history of his body, is obliged to dissect the heart of his people. "Such
an examination is not specifically national. The native intellectual who decides
to give battle to colonial lies fights on the field of the whole continent. The
past is given back its value.
Culture, extracted from the past to be displayed
in all its splendour, is not necessarily that of his own country.
which has not bothered to put too fine a point on its efforts, has never ceased
to maintain that the Negro is a savage; and for the colonist, the Negro was neither
an Angolan nor a Nigerian, for he simply spoke of 'the Negro'. For colonialism,
this vast continent was the haunt of savages, a country riddled with superstitions
and fanaticism, destined for contempt, weighted down by the curse of God, a country
of cannibals - in short, the Negro's country." (P238, African Intellectual
Heritage, Molefi K. Asante and Abu S. Abarry, Temple University Press, 1996) Clearly,
a lot of work has been done to reclaim the history of our continent. Today, few
will contest the irrefutable fact that Africa is a cradle of humanity.
wisation of Egypt was a civilisation of the black people who imparted their superior
knowledge to the Greeks, who in turn laid the basis for modern western civilisation.
longer can anyone sustain an absurd assertion made famous by the German philosopher,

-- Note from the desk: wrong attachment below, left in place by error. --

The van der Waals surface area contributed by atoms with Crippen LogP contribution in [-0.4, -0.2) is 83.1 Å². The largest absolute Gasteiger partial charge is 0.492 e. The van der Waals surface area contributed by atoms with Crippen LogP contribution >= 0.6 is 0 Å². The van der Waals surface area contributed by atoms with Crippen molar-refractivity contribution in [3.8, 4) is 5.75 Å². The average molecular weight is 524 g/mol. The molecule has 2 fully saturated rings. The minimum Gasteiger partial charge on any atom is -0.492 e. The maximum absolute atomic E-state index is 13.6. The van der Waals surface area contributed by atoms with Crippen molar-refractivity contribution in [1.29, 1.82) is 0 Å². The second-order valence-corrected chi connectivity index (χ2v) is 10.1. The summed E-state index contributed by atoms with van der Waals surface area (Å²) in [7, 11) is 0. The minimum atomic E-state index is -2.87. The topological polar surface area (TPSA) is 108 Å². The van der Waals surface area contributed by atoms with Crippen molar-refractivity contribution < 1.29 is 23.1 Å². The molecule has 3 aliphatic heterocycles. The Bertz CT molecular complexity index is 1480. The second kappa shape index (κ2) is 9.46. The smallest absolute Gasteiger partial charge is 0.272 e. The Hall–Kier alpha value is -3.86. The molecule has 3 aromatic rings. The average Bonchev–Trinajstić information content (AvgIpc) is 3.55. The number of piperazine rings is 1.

Hegel, in his 'Philosophy of History' that "Africa is not a historical continent;
it shows neither change nor development and that the black peoples were capable
of neither development nor education. As we see them today, so have they always
been." (P12, General History of Africa, Unesco, 1981 and 1990)
of us, as political leaders, as workers, as businesspeople,
youth, women and
the intelligentsia have a duty to fight against
poverty and underdevelopment
as well as ensure that as Africans we
define ourselves, not in the image of
our former colonisers but in
the spirit of our African ancestors, who bequeathed
so much to the
human race. I am certain that through our determined and collective
struggles, we shall overcome.
Once more, I thank you most sincerely for
the privilege you have
accorded us to address you, the elected representatives
sister people of Uganda.
Issued by The Presidency
on 13 December 2005.